When using our silicone flanges to control elasticity, lubrication needs to be completely eliminated so the tacky silicone can hold the nipples in place to keep the milk ducts open for more thorough milk removal. Only the very tip of the nipple should move in the flange.
Here's a list of known lubrication sources to check (this list is always evolving, so let us know if you find something else we should add!):
Any lubrication applied directly to your breasts, nipples, or areolae, OR your baby’s cheeks or mouth (if you're breastfeeding), at any time of the day because it stays in the deeper skin layers for several days Dish soap that leaves a lubricating (and sometimes irritating) film on silicone
Only the original Dawn Ultra (blue with yellow ducks on the label) and green original Palmolive types remove all the milk and body oils without leaving anything lubricating behind. (After switching soaps, be sure to change or thoroughly wash any sponges or brushes that were used with the old soap.)
Dishwasher soap OR rinse aid Cleaning nipples and areolae in the bath or shower
Putting silicone flange in the refrigerator
- Moisturizing soap (Aveeno, Dove, Castile, most liquid soaps) — It's fine to use moisturizing soap on the rest of your body, just not on your nipples and areolae
Not cleaning at all — It’s important to wash your nipples and areolae to remove the lubricating daily milk oils. We recommend a standard non-moisturizing bar soap like Ivory, and the original non-moisturizing versions of Dial, Safeguard, Irish Spring, cheap hotel travel soap, etc (the kinds that leave your skin "squeaky clean"). If you prefer not to use soap at all on your nipples and areolae, try a microfiber cloth.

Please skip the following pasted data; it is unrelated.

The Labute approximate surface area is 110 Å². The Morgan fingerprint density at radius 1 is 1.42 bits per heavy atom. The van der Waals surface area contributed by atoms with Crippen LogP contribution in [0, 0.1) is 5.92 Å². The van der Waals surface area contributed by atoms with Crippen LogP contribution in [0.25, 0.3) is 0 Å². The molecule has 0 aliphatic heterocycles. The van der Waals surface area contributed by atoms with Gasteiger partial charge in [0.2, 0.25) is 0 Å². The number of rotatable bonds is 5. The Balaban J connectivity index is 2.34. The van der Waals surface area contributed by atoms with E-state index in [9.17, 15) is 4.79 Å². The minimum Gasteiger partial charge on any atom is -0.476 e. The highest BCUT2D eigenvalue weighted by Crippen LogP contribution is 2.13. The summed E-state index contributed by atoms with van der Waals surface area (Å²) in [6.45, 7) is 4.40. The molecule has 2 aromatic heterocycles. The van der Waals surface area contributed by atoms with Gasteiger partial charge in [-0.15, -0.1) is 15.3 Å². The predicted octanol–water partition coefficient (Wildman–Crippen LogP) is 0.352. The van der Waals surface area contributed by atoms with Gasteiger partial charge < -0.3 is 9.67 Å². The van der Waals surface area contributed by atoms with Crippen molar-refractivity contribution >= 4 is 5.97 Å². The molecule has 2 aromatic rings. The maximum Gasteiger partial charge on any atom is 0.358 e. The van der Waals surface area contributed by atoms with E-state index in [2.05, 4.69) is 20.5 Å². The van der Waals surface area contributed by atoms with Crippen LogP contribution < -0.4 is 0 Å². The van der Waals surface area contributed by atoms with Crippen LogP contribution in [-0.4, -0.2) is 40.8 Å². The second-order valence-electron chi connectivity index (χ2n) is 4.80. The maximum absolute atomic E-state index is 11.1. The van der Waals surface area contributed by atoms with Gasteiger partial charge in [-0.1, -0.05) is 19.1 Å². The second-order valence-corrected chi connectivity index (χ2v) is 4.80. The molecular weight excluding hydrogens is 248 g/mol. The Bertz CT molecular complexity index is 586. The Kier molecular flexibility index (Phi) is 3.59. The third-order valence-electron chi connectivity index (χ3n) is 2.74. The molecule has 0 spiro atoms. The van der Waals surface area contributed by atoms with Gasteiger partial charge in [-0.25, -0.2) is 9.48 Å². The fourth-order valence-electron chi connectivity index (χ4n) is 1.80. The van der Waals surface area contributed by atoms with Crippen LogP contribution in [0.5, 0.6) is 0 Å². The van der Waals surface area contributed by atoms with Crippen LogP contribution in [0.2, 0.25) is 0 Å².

Wool breast pads Household water softener
- It seems to lock milk oils on the silicone more firmly so they’re harder to remove
As long as there isn’t an infection in the home, just wipe them dry after pumping and wash them thoroughly every 3-4 sessions
Dry flanges will not grow bacteria and human milk is already resistant to bacterial growth
It will help to wash them after every pumping session until all the lubrication has been eliminated
Water softening minerals leave a slippery residue on skin
Use witch hazel before and after pumping to remove it (see below)
Try cleaning the flanges in the bathroom sink using just cold water (some locations have a building code requiring water softener systems to bypass the bathroom cold water tap)
It can take 3-5 days after discontinuing the lubrication for it to work its way out of your deeper skin layers. During that time, it can help remove surface oils by using pure Witch Hazel (like in hemorrhoid pads) to wipe your nipples and areolae both before and after pumping. Use a pure kind without other ingredients other than water or the medicated kind that has glycerin. Alcohol-filtered types like Thayer’s and Tucks remove the natural (bad) smell and don’t have alcohol in the final product.
Until the oils are completely gone in a few days, one technique to get as much milk removed as possible and protect your milk supply is to stop pumping halfway through and finish pumping with your old flanges (assuming they don't hurt). This will also reduce your risk of sore spots from friction while there's still oil.
It also may help to use our silicone cleaner to restore the flanges to like-new condition (it's biodegradable and non-toxic). It's the same as the Lilypadz silicone cleaner on Amazon if that could get to you quicker (but it doesn't have Prime shipping). An alternative to try is a silicone cleaner for adult toys.
If you find that your nipples feel too dry after all the lubrication is removed, just spread your milk on your nipples after feeding or pumping. It has water-based fats that aren't lubricating but do moisturize nicely. Let us know if that doesn't help so we can check for other issues.
Once all the lubrication is gone, you should start getting better milk removal with the silicone flanges and they should be completely comfortable for the whole pumping session. If not, let us know and we'll do our best to figure out why.
Reviewed by Diana West, IBCLC
June 21, 2021